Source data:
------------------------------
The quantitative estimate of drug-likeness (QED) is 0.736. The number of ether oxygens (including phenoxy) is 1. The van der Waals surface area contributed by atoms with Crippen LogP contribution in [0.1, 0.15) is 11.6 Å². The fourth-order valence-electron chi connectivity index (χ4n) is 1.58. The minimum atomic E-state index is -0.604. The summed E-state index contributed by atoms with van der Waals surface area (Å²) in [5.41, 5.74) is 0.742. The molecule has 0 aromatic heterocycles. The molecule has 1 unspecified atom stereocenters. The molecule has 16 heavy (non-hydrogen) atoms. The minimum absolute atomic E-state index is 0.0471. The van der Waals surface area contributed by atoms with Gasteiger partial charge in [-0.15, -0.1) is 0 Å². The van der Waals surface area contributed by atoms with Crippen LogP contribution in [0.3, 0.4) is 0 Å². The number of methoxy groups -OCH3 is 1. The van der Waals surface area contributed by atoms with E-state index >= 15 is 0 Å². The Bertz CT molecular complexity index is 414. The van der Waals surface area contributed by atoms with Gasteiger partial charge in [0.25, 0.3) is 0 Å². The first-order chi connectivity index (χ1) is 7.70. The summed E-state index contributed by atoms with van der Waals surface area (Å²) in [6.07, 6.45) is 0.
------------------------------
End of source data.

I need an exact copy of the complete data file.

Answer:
The quantitative estimate of drug-likeness (QED) is 0.736. The number of ether oxygens (including phenoxy) is 1. The van der Waals surface area contributed by atoms with Crippen LogP contribution in [0.1, 0.15) is 11.6 Å². The fourth-order valence-electron chi connectivity index (χ4n) is 1.58. The minimum atomic E-state index is -0.604. The summed E-state index contributed by atoms with van der Waals surface area (Å²) in [5.41, 5.74) is 0.742. The molecule has 0 aromatic heterocycles. The molecule has 1 unspecified atom stereocenters. The molecule has 16 heavy (non-hydrogen) atoms. The minimum absolute atomic E-state index is 0.0471. The van der Waals surface area contributed by atoms with Gasteiger partial charge in [-0.15, -0.1) is 0 Å². The van der Waals surface area contributed by atoms with Crippen LogP contribution in [0.3, 0.4) is 0 Å². The number of methoxy groups -OCH3 is 1. The van der Waals surface area contributed by atoms with E-state index >= 15 is 0 Å². The Bertz CT molecular complexity index is 414. The van der Waals surface area contributed by atoms with Gasteiger partial charge in [0.25, 0.3) is 0 Å². The first-order chi connectivity index (χ1) is 7.70. The summed E-state index contributed by atoms with van der Waals surface area (Å²) in [6.07, 6.45) is 0.